While the arrangement of
Various sorting mechanisms 217 may be used. In an embodiment, an array of air jets 217 is mounted at the end of the conveyor belt 221. The array of air jets 217 is mounted above the end of the conveyor belt 221 and has multiple air jets mounted across the conveyor belt 221 width. The computer 211 tracks the position of the leaded glass pieces 105 and transmits a control signal to actuate the individual air jet 217 corresponding to the position of the leaded glass pieces 105 as they fall off the end of the conveyor belt 221. The air jets 217 deflect the leaded glass pieces 105 and cause them to fall into a leaded glass collection bin 229. The air jets 217 are not actuated when unleaded glass 103 falls off the conveyor belt 221 and the unleaded glass pieces 103 fall off the end of the conveyor belt 221 into an unleaded glass bin 227.
Again, the array of air jets 217 is just one type of mechanism that can be used to sort the glass pieces 103, 105. It is contemplated that various other sorting mechanisms may be used. An array of vacuum hoses may be positioned across the conveyor belt and the computer may actuate a specific vacuum as the leaded glass passes under the corresponding hose. Alternatively, robotic arms with suction, adhesive, grasping or sweeping mechanisms may be used to remove the leaded glass as it moves under a sorting region of the system. An array of small bins may be placed under the end of the conveyor belt and when a leaded glass piece 105 is detected the smaller bin may be placed in the falling path to catch the leaded glass 105 and then retracted. All unleaded glass 103 would be allowed to fall into a lower bin.
Because UV light is hazardous, in some arrangements the UV light can be contained within a housing to minimize exposure to humans in the vicinity. The housing may be made of any material that is opaque to UV light. For further safety, warning signs can also be posted so that people will not accidentally expose themselves to the UV light from the system of the present invention.
As discussed above, a small portion of a coating layer on the glass pieces 103, 105 can, in some embodiments, be removed to enable more accurate separation of the leaded glass 105 from the unleaded glass 103. With reference to an embodiment illustrated in
Although the inventive glass sorting system has been described with an array of air jets mounted over the conveyor belt it is also possible to have a similar sorting mechanism with an array of jets mounted under the conveyor belt. With reference to
Although an optical leaded glass sorting system has been described above using specific wavelengths of light, it is also possible to perform subsequent separation based upon exposure to alternate wavelengths of light. For example, a subsequent screening can be performed using a 365 nm wavelength light source. The glass containing lead or other contaminants may emit light that the optical sensor may detect. The systems and methods described above may be used to separate glass containing other types of contaminants from uncontaminated glass.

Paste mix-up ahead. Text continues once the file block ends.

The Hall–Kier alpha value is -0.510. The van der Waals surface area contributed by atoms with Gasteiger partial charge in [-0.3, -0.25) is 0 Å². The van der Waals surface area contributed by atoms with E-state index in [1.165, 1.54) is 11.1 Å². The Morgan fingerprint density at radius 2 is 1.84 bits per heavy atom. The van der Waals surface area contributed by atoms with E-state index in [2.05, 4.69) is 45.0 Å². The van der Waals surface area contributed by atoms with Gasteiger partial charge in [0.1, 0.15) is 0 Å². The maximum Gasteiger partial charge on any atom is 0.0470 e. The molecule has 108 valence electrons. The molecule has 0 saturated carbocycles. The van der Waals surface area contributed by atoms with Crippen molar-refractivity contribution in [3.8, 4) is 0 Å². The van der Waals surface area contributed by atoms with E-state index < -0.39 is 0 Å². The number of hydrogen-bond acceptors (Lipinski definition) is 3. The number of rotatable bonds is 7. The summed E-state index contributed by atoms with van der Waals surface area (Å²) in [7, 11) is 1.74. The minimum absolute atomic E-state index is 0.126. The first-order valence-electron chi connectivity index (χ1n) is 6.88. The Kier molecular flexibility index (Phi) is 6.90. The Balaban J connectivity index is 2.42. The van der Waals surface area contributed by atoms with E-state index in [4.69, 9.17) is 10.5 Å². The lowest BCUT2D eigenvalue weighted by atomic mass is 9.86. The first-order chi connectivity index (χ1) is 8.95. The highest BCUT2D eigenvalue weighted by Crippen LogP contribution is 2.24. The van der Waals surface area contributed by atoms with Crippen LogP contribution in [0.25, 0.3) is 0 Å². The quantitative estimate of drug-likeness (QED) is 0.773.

With the glass sorted by lead content as well as other contaminants, the glass can be properly processed. Both leaded and unleaded glass can be recycled. While leaded glass can tolerate some unleaded glass in the recycling process, it is preferred that only minimal amounts of leaded glass are mixed with the unleaded glass. Thus, the leaded glass sorting algorithm may be adjusted to err conservatively by separating the glass as containing lead even if the observed 400-510 nm signal is weak. Similarly, if this system is used to detect other types of contaminants, it should be configured to err on the conservative side to avoid mixing any contaminated materials with uncontaminated materials. If the glass contains certain types of toxins it may be necessary to dispose of this glass using special hazardous material waste procedures. The inventive separation process allows the hazardous material waste to be properly identified and quantity of the hazardous material to be minimized.
The inventive system can detect the presence of leaded glass in a few milliseconds by simply detecting the 400-510 nm wavelength visible light. In at least some embodiments, conveyor speeds of up to 400 feet per minute can be used while still accurately separating the leaded and unleaded glass pieces. At these speeds air jets or other high speed sorting devices are necessary to process the volume of glass. Further, because the primary use for the inventive system is to detect glass types which emit visible light, the detection process is very fast and simple and in many if not all embodiments requires only a single scan.
Having fully described a preferred embodiment of the invention and various alternatives, those skilled in the art will recognize, given the teachings herein, that numerous alternatives and equivalents exist which do not depart from the invention. It is therefore intended that the invention not be limited by the foregoing description, but only by the appended claims.